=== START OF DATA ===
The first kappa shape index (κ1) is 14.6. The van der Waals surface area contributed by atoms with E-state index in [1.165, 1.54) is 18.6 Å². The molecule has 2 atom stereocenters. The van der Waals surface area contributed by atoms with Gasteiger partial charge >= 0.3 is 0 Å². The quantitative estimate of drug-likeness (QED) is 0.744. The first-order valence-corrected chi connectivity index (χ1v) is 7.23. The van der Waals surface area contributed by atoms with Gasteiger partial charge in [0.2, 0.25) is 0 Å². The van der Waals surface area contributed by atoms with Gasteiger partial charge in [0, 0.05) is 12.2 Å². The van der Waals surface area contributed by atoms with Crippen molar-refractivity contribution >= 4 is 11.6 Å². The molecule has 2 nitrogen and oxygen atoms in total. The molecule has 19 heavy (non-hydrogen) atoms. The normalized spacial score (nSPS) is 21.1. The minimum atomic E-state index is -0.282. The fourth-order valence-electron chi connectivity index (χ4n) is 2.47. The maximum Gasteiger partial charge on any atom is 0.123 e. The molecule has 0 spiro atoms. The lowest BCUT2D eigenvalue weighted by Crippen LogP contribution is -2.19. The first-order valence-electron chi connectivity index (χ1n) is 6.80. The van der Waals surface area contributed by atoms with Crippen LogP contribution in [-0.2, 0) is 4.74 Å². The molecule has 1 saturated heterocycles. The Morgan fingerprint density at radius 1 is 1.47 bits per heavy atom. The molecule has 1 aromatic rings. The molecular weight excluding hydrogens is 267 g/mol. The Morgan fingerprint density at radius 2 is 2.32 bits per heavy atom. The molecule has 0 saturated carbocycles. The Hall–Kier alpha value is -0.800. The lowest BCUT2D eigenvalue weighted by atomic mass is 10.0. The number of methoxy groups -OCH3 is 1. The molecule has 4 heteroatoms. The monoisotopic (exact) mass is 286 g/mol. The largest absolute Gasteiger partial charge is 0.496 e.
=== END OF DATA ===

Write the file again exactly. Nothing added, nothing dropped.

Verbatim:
The first kappa shape index (κ1) is 14.6. The van der Waals surface area contributed by atoms with E-state index in [1.165, 1.54) is 18.6 Å². The molecule has 2 atom stereocenters. The van der Waals surface area contributed by atoms with Gasteiger partial charge >= 0.3 is 0 Å². The quantitative estimate of drug-likeness (QED) is 0.744. The first-order valence-corrected chi connectivity index (χ1v) is 7.23. The van der Waals surface area contributed by atoms with Gasteiger partial charge in [0.2, 0.25) is 0 Å². The van der Waals surface area contributed by atoms with Gasteiger partial charge in [0, 0.05) is 12.2 Å². The van der Waals surface area contributed by atoms with Crippen molar-refractivity contribution >= 4 is 11.6 Å². The molecule has 2 nitrogen and oxygen atoms in total. The molecule has 19 heavy (non-hydrogen) atoms. The normalized spacial score (nSPS) is 21.1. The minimum atomic E-state index is -0.282. The fourth-order valence-electron chi connectivity index (χ4n) is 2.47. The maximum Gasteiger partial charge on any atom is 0.123 e. The molecule has 0 spiro atoms. The lowest BCUT2D eigenvalue weighted by Crippen LogP contribution is -2.19. The first-order valence-electron chi connectivity index (χ1n) is 6.80. The van der Waals surface area contributed by atoms with Crippen LogP contribution in [-0.2, 0) is 4.74 Å². The molecule has 1 saturated heterocycles. The Morgan fingerprint density at radius 1 is 1.47 bits per heavy atom. The molecule has 1 aromatic rings. The molecular weight excluding hydrogens is 267 g/mol. The Morgan fingerprint density at radius 2 is 2.32 bits per heavy atom. The molecule has 0 saturated carbocycles. The Hall–Kier alpha value is -0.800. The lowest BCUT2D eigenvalue weighted by atomic mass is 10.0. The number of methoxy groups -OCH3 is 1. The molecule has 4 heteroatoms. The monoisotopic (exact) mass is 286 g/mol. The largest absolute Gasteiger partial charge is 0.496 e.